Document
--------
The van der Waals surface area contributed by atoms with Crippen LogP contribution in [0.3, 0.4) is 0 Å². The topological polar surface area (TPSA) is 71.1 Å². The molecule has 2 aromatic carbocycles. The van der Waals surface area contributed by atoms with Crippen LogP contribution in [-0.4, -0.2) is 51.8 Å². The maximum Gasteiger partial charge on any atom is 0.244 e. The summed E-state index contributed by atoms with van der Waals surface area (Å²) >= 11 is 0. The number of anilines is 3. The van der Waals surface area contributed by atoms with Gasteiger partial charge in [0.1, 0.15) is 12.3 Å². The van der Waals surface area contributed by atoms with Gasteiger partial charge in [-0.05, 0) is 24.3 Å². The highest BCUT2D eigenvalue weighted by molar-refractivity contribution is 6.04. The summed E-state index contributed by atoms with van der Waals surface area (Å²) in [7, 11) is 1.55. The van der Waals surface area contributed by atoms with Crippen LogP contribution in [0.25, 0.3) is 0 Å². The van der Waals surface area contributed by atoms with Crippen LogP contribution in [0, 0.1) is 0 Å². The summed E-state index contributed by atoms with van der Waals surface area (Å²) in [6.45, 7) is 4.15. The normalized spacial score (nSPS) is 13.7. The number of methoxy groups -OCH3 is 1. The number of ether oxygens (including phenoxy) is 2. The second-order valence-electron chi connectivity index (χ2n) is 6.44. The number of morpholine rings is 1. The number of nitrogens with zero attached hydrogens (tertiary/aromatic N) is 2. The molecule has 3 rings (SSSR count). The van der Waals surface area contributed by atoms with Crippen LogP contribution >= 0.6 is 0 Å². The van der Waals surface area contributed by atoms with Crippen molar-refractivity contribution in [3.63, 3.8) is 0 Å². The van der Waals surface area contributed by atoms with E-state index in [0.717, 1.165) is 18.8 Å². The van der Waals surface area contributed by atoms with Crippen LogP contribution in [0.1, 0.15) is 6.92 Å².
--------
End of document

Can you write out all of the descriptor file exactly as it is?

The van der Waals surface area contributed by atoms with Crippen LogP contribution in [0.3, 0.4) is 0 Å². The topological polar surface area (TPSA) is 71.1 Å². The molecule has 2 aromatic carbocycles. The van der Waals surface area contributed by atoms with Crippen LogP contribution in [-0.4, -0.2) is 51.8 Å². The maximum Gasteiger partial charge on any atom is 0.244 e. The summed E-state index contributed by atoms with van der Waals surface area (Å²) >= 11 is 0. The number of anilines is 3. The van der Waals surface area contributed by atoms with Gasteiger partial charge in [0.1, 0.15) is 12.3 Å². The van der Waals surface area contributed by atoms with Gasteiger partial charge in [-0.05, 0) is 24.3 Å². The highest BCUT2D eigenvalue weighted by molar-refractivity contribution is 6.04. The summed E-state index contributed by atoms with van der Waals surface area (Å²) in [7, 11) is 1.55. The van der Waals surface area contributed by atoms with Crippen LogP contribution in [0.25, 0.3) is 0 Å². The van der Waals surface area contributed by atoms with Crippen LogP contribution in [0, 0.1) is 0 Å². The summed E-state index contributed by atoms with van der Waals surface area (Å²) in [6.45, 7) is 4.15. The normalized spacial score (nSPS) is 13.7. The number of methoxy groups -OCH3 is 1. The number of ether oxygens (including phenoxy) is 2. The second-order valence-electron chi connectivity index (χ2n) is 6.44. The number of morpholine rings is 1. The number of nitrogens with zero attached hydrogens (tertiary/aromatic N) is 2. The molecule has 3 rings (SSSR count). The van der Waals surface area contributed by atoms with Crippen LogP contribution >= 0.6 is 0 Å². The van der Waals surface area contributed by atoms with Crippen molar-refractivity contribution in [3.63, 3.8) is 0 Å². The van der Waals surface area contributed by atoms with E-state index in [0.717, 1.165) is 18.8 Å². The van der Waals surface area contributed by atoms with Crippen LogP contribution in [0.1, 0.15) is 6.92 Å².